Prioritize joy...not money. (Money doesn't create joy.)
The idea of simple gift giving always brings the Ingalls family Christmases in Laura Ingalls Wilder's books to mind. A peppermint stick (a rare treat), a new tin cup (so the girls wouldn't have to share one anymore), or a lovingly sewn rag doll (for a girl who had never had one before) brought such wonder + joy.
Many Westerners today have everything that they need...enough cups for everyone at the table to have their own...no shortage of toys...and candy more than once per year. Many of us just go to Target (or Amazon) when we want or need anything. There aren't too many needs left to fulfill with gifts. But we still enjoy giving holiday gifts.
A few gifting "categories" that speak to my zero-waste, simple, minimalist, environmentally considerate, plastic-free intentions ::
-something fair + lovely (want)
-something to do
-useful, lovely indulgence
I like reading about holiday gift giving formulas families use like ::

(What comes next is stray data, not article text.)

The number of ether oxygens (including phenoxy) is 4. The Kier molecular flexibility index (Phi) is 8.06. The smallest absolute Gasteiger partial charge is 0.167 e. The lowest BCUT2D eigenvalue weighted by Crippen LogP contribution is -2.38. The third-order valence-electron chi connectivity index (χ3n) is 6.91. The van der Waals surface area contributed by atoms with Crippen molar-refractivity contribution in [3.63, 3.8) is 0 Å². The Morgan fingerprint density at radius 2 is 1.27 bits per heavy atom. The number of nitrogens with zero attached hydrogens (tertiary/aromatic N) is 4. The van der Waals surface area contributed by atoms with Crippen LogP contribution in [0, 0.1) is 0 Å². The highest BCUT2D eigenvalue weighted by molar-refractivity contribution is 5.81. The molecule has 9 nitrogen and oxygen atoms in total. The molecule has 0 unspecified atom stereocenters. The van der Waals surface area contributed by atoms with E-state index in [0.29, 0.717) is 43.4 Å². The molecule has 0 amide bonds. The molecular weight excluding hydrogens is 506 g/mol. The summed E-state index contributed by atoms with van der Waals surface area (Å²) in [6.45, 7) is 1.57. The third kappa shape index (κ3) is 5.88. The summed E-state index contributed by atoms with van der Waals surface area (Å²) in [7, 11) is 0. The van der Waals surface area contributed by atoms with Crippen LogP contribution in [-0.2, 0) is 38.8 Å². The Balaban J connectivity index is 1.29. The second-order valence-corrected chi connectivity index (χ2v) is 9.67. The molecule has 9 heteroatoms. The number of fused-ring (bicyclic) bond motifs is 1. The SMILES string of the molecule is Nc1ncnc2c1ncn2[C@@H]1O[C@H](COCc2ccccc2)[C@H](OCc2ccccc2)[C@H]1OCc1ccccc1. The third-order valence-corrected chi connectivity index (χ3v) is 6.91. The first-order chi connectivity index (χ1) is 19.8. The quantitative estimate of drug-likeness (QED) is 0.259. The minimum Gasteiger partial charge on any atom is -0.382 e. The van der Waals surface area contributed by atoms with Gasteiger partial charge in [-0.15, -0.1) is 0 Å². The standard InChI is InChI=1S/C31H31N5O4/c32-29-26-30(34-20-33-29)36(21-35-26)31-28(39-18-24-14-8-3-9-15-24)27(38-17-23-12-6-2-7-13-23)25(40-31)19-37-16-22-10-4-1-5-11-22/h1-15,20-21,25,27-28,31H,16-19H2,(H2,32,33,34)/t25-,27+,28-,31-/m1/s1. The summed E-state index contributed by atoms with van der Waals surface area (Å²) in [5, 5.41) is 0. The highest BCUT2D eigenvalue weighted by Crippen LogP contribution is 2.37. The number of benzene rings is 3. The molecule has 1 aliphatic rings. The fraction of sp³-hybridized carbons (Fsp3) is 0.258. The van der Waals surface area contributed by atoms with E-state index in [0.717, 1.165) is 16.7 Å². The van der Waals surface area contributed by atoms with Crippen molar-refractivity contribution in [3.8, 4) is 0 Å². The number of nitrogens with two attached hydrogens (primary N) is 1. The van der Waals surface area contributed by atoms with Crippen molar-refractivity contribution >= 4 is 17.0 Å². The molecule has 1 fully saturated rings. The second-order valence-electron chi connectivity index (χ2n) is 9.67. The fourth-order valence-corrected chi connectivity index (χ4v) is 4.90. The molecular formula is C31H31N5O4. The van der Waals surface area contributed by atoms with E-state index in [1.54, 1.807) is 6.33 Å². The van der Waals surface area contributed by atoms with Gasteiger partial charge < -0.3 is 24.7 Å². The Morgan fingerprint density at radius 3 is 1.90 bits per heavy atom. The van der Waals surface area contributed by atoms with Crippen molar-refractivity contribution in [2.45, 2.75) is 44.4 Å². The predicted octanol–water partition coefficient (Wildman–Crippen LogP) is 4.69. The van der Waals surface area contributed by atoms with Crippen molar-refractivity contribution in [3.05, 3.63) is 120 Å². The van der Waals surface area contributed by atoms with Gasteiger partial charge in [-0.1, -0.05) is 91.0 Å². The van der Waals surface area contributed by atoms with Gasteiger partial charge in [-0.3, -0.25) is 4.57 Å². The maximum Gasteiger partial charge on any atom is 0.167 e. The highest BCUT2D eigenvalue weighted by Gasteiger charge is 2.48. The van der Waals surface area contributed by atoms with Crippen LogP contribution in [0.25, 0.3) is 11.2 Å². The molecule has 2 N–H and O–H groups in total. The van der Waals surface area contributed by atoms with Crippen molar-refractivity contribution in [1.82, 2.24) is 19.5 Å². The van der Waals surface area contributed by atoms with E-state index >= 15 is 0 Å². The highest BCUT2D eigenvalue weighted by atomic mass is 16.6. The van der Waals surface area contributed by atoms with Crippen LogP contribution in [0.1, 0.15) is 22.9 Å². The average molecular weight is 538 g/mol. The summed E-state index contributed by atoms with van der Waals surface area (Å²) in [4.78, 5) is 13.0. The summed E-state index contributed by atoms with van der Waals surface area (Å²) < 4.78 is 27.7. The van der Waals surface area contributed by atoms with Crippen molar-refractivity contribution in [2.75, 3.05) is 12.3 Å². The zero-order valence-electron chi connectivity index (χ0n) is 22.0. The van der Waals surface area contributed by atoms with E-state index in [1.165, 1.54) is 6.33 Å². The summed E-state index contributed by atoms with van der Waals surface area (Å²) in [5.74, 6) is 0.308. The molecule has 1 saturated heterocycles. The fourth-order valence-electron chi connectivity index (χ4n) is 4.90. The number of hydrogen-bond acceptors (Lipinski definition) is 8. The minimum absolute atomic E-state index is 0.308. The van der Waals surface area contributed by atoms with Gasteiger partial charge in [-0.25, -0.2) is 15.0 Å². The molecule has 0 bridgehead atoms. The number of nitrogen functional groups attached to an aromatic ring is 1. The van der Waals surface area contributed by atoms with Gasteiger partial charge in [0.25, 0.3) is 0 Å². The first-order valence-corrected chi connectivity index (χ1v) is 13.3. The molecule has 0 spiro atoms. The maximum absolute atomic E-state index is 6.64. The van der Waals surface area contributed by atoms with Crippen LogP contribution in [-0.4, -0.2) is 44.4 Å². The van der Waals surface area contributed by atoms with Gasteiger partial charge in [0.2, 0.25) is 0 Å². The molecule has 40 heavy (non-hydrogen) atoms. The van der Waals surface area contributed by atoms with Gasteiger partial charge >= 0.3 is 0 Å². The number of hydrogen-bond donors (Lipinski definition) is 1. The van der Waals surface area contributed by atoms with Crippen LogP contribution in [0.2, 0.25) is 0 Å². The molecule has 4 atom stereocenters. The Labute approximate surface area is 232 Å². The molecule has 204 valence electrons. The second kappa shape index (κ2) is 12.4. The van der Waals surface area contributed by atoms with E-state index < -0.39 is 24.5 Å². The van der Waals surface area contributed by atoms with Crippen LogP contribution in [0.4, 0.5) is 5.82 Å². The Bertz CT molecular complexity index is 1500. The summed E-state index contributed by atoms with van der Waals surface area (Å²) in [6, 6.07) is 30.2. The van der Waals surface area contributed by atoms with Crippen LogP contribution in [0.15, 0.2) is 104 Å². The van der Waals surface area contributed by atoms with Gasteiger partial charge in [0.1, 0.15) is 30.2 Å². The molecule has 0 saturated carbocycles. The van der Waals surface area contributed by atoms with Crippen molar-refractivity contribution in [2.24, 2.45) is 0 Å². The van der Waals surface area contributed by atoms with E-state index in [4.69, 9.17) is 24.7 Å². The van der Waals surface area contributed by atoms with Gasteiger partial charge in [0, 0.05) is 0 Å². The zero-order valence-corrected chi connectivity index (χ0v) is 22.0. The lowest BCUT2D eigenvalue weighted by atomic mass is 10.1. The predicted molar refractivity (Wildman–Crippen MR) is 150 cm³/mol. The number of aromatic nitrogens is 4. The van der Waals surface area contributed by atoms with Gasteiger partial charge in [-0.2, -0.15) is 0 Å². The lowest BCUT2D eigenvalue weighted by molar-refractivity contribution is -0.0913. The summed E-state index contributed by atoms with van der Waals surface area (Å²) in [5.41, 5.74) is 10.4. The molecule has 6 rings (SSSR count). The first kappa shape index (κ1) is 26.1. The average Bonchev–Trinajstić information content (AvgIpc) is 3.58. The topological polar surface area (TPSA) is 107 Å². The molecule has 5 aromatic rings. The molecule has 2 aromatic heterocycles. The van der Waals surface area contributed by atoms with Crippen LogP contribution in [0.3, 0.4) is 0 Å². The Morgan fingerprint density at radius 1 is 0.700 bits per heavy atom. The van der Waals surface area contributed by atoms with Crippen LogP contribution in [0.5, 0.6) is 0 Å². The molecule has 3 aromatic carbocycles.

-need, want, wear, read
-gold (want), frankincense (something spiritual), myrrh (something for the body)
-want, need, experience to share
-a year of monthly experiences
I think drawing names or doing white elephant gift exchanges (maybe say that no one can purchase anything) are good/fun options for extended families. Maybe doing a big swap for the holidays would be fun...even little ones could gather a few toys + clothes to offer. This could be a great way to go home with only things one actually wants + to clear out some space (donate the leftovers) as the new year approaches. I also love the idea of everyone sharing names of favorite books, movies, music albums, restaurants, quotes, recipes, new discoveries, parks, etc. This is the stuff of the joy of life anyway, isn't it? A list could be compiled individually or collectively.
Let's try not to make gift giving about obligation. We have no obligation to enrich the economy...no obligation to amass debt...no mandate to compete with the most generous gift giver in our extended family...no reason to create someone else's idea of a picture perfect holiday. (There is still opportunity to return stuff + reimagine this holiday.) :)
Considering what gifts to give should be a joyful experience. It's an opportunity to share love + appreciation. We get to decide how that looks.